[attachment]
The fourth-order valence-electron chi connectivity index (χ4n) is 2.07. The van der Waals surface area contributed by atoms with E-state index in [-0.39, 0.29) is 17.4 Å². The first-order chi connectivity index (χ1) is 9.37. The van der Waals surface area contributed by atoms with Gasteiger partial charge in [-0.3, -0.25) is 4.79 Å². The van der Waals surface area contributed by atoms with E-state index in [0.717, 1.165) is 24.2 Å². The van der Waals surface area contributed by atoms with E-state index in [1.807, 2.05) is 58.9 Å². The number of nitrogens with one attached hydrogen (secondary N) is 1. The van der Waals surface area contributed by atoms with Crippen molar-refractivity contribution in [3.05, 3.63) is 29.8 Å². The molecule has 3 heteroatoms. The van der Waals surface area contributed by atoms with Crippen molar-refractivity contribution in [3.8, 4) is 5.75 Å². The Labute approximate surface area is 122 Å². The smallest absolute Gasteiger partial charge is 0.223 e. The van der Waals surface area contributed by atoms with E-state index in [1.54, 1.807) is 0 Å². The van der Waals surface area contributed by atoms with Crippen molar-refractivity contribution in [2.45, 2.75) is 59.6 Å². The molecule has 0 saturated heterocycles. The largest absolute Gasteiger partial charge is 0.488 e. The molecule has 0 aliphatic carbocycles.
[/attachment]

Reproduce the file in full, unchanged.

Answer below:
The fourth-order valence-electron chi connectivity index (χ4n) is 2.07. The van der Waals surface area contributed by atoms with E-state index in [-0.39, 0.29) is 17.4 Å². The first-order chi connectivity index (χ1) is 9.37. The van der Waals surface area contributed by atoms with Gasteiger partial charge in [-0.3, -0.25) is 4.79 Å². The van der Waals surface area contributed by atoms with E-state index in [0.717, 1.165) is 24.2 Å². The van der Waals surface area contributed by atoms with E-state index in [1.807, 2.05) is 58.9 Å². The number of nitrogens with one attached hydrogen (secondary N) is 1. The van der Waals surface area contributed by atoms with Crippen molar-refractivity contribution in [3.05, 3.63) is 29.8 Å². The molecule has 3 heteroatoms. The van der Waals surface area contributed by atoms with Crippen molar-refractivity contribution in [3.8, 4) is 5.75 Å². The Labute approximate surface area is 122 Å². The smallest absolute Gasteiger partial charge is 0.223 e. The van der Waals surface area contributed by atoms with E-state index in [1.54, 1.807) is 0 Å². The van der Waals surface area contributed by atoms with Crippen molar-refractivity contribution in [2.45, 2.75) is 59.6 Å². The molecule has 0 saturated heterocycles. The largest absolute Gasteiger partial charge is 0.488 e. The molecule has 0 aliphatic carbocycles.